• Between supply chain and company/brand strategies, as we said
  • Between supply and demand (of course)
  • Between the supply chain and trading partners (the hardest one and the next frontier where leaders are really working)

The tremendous focus on Sales and Operations Planning (S&OP) is of course centrally related to this alignment imperative. Clearly, a “consensus forecast” coming out of that process that drives supply chain planning and execution across the enterprise is where alignment has to start.

Some leaders are taking it even further. Retail chain Canadian Tire, for example, broadly shares a rolling 26-week forecast with thousands of trading partners, in the “units of measure” (units, cases, pounds, containers, etc.) that are most meaningful to each of them.

One challenge of S&OP is then to really connect downstream activities with those consensus goals. So, leaders are working on better integrating supply chain planning and execution processes, and developing “line-of-site” metrics that directly connect KPIs for everyone in the organization, down to the individual dispatcher if possible, to corporate goals and objectives. While no one can really get all the way there, some companies are making good progress.

I also love what Nick LaHowchic, recently retired supply chain leader at The Limited Brands and before that at medical devices maker Becton Dickenson, implemented at both companies: broad and detailed service level agreements between the supply chain organization and individual brands/business units.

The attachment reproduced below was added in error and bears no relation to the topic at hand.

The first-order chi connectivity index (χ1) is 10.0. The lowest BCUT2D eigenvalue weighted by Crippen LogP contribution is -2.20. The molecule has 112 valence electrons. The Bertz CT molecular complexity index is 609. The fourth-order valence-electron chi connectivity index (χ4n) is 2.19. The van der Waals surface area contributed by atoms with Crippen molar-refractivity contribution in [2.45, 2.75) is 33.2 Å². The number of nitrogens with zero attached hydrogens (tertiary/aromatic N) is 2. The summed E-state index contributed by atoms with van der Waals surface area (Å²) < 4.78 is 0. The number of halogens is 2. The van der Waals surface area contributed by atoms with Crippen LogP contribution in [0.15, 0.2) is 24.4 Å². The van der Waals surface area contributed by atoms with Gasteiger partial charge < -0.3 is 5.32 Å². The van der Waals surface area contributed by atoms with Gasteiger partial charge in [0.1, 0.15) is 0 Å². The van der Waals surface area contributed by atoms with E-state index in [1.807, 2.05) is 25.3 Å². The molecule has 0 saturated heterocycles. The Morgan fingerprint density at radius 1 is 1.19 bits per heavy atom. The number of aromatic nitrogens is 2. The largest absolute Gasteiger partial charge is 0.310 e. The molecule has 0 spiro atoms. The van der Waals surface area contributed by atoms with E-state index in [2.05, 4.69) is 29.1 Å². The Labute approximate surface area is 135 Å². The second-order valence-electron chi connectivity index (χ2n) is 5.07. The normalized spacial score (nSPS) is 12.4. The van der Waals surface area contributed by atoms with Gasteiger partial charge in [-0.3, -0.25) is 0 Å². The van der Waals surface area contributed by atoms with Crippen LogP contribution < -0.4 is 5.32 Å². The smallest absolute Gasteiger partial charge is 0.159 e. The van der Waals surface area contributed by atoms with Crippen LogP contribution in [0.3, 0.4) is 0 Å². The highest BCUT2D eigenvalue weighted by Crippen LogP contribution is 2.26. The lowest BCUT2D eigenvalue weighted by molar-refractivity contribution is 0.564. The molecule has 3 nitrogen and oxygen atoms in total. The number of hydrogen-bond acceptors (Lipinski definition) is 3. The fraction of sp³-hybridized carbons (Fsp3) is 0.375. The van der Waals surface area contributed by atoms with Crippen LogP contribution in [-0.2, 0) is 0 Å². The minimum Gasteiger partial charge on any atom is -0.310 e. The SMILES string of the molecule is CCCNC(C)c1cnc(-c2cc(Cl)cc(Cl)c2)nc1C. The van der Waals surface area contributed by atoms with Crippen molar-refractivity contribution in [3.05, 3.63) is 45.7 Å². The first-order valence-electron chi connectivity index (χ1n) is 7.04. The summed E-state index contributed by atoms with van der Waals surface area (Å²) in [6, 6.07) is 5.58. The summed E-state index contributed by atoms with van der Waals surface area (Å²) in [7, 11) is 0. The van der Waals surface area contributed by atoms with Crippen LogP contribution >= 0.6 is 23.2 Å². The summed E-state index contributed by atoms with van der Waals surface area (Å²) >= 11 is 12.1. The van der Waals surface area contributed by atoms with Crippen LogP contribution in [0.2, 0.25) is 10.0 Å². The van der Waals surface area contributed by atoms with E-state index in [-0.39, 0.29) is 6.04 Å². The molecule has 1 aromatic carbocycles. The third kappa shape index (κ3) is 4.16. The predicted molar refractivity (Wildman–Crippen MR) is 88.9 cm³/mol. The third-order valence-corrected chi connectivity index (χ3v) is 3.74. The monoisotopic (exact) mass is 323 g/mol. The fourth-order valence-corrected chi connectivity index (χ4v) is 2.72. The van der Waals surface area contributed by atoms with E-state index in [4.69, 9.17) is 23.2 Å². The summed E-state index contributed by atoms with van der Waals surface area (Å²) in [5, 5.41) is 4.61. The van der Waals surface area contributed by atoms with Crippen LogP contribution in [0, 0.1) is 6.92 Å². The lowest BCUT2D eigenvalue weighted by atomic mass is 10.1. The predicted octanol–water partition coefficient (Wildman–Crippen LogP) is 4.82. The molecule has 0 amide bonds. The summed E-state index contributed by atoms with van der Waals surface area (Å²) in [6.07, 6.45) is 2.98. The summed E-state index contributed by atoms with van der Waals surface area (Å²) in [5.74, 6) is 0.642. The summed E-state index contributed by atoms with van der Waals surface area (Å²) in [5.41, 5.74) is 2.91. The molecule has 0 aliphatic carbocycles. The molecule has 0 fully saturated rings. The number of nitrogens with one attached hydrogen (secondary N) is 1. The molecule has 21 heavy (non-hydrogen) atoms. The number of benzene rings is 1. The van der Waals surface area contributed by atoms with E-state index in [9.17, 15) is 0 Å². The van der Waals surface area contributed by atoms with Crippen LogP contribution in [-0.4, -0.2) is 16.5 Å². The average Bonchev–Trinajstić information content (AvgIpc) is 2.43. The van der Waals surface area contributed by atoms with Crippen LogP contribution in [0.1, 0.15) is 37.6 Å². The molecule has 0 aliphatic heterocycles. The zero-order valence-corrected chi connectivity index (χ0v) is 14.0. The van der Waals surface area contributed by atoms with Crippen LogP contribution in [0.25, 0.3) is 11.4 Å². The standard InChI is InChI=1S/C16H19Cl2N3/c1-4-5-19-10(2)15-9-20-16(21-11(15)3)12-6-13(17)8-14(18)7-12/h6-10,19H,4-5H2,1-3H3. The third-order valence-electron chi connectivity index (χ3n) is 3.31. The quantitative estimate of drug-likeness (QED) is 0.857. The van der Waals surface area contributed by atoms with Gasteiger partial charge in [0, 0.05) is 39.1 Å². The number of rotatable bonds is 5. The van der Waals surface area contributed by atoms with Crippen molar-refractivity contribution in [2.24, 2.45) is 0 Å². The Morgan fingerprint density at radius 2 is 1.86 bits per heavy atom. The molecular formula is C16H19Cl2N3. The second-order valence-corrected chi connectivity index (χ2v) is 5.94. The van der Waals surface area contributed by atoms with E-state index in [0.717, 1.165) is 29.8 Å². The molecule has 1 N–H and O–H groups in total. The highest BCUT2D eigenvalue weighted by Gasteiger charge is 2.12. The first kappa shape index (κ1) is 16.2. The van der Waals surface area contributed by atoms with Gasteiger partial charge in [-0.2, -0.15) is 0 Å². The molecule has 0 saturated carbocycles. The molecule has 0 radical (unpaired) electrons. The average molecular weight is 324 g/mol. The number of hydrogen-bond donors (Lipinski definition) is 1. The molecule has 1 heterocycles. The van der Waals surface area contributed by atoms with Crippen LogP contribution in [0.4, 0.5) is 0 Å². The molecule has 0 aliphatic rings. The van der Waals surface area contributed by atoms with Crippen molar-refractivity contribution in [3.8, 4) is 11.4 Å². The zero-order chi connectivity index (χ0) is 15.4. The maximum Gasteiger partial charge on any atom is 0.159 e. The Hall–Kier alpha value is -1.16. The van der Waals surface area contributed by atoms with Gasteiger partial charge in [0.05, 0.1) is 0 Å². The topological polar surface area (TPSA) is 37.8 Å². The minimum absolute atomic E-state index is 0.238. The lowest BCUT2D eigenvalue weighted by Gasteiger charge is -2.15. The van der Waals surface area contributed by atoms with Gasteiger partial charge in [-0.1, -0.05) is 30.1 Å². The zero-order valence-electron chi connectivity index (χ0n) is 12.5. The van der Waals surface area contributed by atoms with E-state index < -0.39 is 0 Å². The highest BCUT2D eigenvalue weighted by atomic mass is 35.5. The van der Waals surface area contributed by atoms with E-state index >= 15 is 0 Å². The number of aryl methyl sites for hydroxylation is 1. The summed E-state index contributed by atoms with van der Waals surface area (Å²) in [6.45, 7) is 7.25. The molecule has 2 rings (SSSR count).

What supply chain services and results does each division really need? How much are they willing to “pay” for it, in terms of costs that would be required to, say, move service levels from 95% to 98%? LaHowchic and his team would work with the businesses to define those and many more parameters to craft an annual agreement. The point, of course, wasn’t really the document itself; it was the dialog and process that much more clearly created alignment between the business and the supply chain. The SLA document was simply the catalyst that made that happen.

I’ll end it with a quote from our “Unplugged” interview earlier this year with LaHowchic: “Are people being rewarded properly for what it is you are asking them to do in the supply chain?” he asked.“If you are continuing to reward subsets of the process with no connection to the results in any other areas, then you are forever going to have people trying to do the best they can do at that one area and really screw up the rest of the supply chain.”

It’s all about alignment. It should be the explicit goal of every supply chain organization. (View Megatrends page for more details.)

What are your perspectives on Supply Chain alignment? Do you think it is actually the key measure of supply chain excellence? What is your company doing to improve alignment, especially with trading partner supply chains? Let us know your thoughts at the Feedback button below.

Let us know your thoughts.

Web Page/Printable Version of Column

*** Upcoming Videocast ***

Selecting ERP Systems for Mid-Market Companies

A Discussion on Understanding the Differences Between ERP Offerings and the Right Way to Structure an ERP Selection Project for Success

October 8, 2008


This Week's Supply Chain News Bites Only from SCDigest

Supply Chain Graphic of the Week - Sustainable Manufacturing Framework

Supply Chain by the Numbers: October 2, 2008


Like a fighter jet on fire, the Wall Street market took a steep and spiraling nose dive as the government plan to bail out troubled financial companies appeared to be in jeopardy. The development left a burning hole in the nerves of most investors and there were few survivors in the broader market indices.

Our Supply Chain and Logistics stock index emerged smoky and charred. In the software group, Ariba fell 11.2%, followed by i2. Still, Logility managed to escape the flames and recover all of last week’s losses.  In the hardware group, both Intermec and Zebra slipped (down 7.7% and 6.2%, respectively). In the transportation and logistics group, Yellow Roadway plummeted 19.9%, Ryder fell 10.6%, and FedEx was down 9.5%.

See stock report.

Each Week:

-Global Supply Chain
-Distribution/Material Handling
-Trends and Issues

Weekly On-Target Newsletter
September 30, 2008 Edition

Gilmore's Daily Jabs